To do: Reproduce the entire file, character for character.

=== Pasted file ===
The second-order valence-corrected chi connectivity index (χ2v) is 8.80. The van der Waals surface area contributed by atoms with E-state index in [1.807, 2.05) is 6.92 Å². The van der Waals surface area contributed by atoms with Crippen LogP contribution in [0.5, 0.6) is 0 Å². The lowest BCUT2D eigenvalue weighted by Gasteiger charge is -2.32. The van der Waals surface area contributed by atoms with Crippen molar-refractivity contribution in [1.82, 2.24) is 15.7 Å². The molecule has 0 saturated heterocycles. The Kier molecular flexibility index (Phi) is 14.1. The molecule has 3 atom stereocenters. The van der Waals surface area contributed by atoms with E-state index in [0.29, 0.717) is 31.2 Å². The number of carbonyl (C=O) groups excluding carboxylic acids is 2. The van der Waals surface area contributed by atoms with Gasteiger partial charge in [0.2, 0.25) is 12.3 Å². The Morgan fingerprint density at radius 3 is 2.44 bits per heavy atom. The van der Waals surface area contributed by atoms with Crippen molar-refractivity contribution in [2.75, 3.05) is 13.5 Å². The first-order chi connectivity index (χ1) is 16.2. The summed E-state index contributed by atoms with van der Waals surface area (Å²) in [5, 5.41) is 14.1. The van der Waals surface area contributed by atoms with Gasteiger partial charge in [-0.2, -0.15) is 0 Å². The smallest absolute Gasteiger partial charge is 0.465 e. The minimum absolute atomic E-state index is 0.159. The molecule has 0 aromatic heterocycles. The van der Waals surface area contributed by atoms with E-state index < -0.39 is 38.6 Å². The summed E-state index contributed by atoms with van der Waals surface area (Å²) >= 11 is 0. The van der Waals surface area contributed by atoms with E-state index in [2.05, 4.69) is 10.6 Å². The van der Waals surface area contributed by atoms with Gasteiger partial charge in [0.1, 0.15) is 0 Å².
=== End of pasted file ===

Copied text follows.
The second-order valence-corrected chi connectivity index (χ2v) is 8.80. The van der Waals surface area contributed by atoms with E-state index in [1.807, 2.05) is 6.92 Å². The van der Waals surface area contributed by atoms with Crippen LogP contribution in [0.5, 0.6) is 0 Å². The lowest BCUT2D eigenvalue weighted by Gasteiger charge is -2.32. The van der Waals surface area contributed by atoms with Crippen molar-refractivity contribution in [1.82, 2.24) is 15.7 Å². The molecule has 0 saturated heterocycles. The Kier molecular flexibility index (Phi) is 14.1. The molecule has 3 atom stereocenters. The van der Waals surface area contributed by atoms with E-state index in [0.29, 0.717) is 31.2 Å². The number of carbonyl (C=O) groups excluding carboxylic acids is 2. The van der Waals surface area contributed by atoms with Gasteiger partial charge in [0.2, 0.25) is 12.3 Å². The Morgan fingerprint density at radius 3 is 2.44 bits per heavy atom. The van der Waals surface area contributed by atoms with Crippen molar-refractivity contribution in [2.75, 3.05) is 13.5 Å². The first-order chi connectivity index (χ1) is 16.2. The summed E-state index contributed by atoms with van der Waals surface area (Å²) in [5, 5.41) is 14.1. The van der Waals surface area contributed by atoms with Gasteiger partial charge in [-0.2, -0.15) is 0 Å². The smallest absolute Gasteiger partial charge is 0.465 e. The minimum absolute atomic E-state index is 0.159. The molecule has 0 aromatic heterocycles. The van der Waals surface area contributed by atoms with E-state index < -0.39 is 38.6 Å². The summed E-state index contributed by atoms with van der Waals surface area (Å²) >= 11 is 0. The van der Waals surface area contributed by atoms with E-state index in [2.05, 4.69) is 10.6 Å². The van der Waals surface area contributed by atoms with Gasteiger partial charge in [0.1, 0.15) is 0 Å².